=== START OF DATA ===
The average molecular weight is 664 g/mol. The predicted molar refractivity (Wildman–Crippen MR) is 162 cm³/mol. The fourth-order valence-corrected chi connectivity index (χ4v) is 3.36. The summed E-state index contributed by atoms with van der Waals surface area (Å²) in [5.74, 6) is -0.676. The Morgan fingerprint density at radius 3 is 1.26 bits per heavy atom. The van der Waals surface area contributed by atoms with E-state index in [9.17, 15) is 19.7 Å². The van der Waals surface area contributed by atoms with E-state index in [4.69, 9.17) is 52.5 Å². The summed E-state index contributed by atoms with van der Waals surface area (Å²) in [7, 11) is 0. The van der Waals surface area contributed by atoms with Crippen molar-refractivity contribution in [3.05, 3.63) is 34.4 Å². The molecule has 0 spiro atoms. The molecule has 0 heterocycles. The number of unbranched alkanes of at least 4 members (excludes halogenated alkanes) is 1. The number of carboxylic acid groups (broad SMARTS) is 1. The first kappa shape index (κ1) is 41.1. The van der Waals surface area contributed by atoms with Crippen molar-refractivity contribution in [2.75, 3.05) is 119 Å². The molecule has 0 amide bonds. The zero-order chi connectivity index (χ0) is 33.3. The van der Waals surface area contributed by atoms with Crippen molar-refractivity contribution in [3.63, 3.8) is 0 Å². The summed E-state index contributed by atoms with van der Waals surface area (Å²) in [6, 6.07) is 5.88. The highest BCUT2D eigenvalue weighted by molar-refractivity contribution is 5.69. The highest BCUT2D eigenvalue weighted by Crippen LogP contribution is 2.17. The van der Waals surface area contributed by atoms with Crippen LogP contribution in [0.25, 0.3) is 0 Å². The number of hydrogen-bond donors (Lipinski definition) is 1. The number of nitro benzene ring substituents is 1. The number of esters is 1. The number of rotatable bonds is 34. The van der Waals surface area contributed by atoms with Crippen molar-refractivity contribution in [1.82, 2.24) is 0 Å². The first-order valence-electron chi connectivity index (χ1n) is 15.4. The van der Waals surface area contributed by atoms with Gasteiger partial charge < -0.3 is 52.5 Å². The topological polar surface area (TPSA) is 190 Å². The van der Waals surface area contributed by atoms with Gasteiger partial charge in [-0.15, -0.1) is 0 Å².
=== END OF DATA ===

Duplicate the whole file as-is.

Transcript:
The average molecular weight is 664 g/mol. The predicted molar refractivity (Wildman–Crippen MR) is 162 cm³/mol. The fourth-order valence-corrected chi connectivity index (χ4v) is 3.36. The summed E-state index contributed by atoms with van der Waals surface area (Å²) in [5.74, 6) is -0.676. The Morgan fingerprint density at radius 3 is 1.26 bits per heavy atom. The van der Waals surface area contributed by atoms with E-state index in [9.17, 15) is 19.7 Å². The van der Waals surface area contributed by atoms with E-state index in [4.69, 9.17) is 52.5 Å². The summed E-state index contributed by atoms with van der Waals surface area (Å²) in [7, 11) is 0. The van der Waals surface area contributed by atoms with Crippen molar-refractivity contribution in [3.05, 3.63) is 34.4 Å². The molecule has 0 spiro atoms. The molecule has 0 heterocycles. The number of unbranched alkanes of at least 4 members (excludes halogenated alkanes) is 1. The number of carboxylic acid groups (broad SMARTS) is 1. The first kappa shape index (κ1) is 41.1. The van der Waals surface area contributed by atoms with Crippen molar-refractivity contribution in [2.75, 3.05) is 119 Å². The molecule has 0 amide bonds. The zero-order chi connectivity index (χ0) is 33.3. The van der Waals surface area contributed by atoms with Crippen molar-refractivity contribution in [3.63, 3.8) is 0 Å². The summed E-state index contributed by atoms with van der Waals surface area (Å²) in [6, 6.07) is 5.88. The highest BCUT2D eigenvalue weighted by molar-refractivity contribution is 5.69. The highest BCUT2D eigenvalue weighted by Crippen LogP contribution is 2.17. The van der Waals surface area contributed by atoms with Crippen LogP contribution in [0.25, 0.3) is 0 Å². The number of hydrogen-bond donors (Lipinski definition) is 1. The number of nitro benzene ring substituents is 1. The number of esters is 1. The number of rotatable bonds is 34. The van der Waals surface area contributed by atoms with Crippen molar-refractivity contribution in [1.82, 2.24) is 0 Å². The first-order valence-electron chi connectivity index (χ1n) is 15.4. The van der Waals surface area contributed by atoms with Gasteiger partial charge < -0.3 is 52.5 Å². The topological polar surface area (TPSA) is 190 Å². The van der Waals surface area contributed by atoms with Gasteiger partial charge in [-0.15, -0.1) is 0 Å².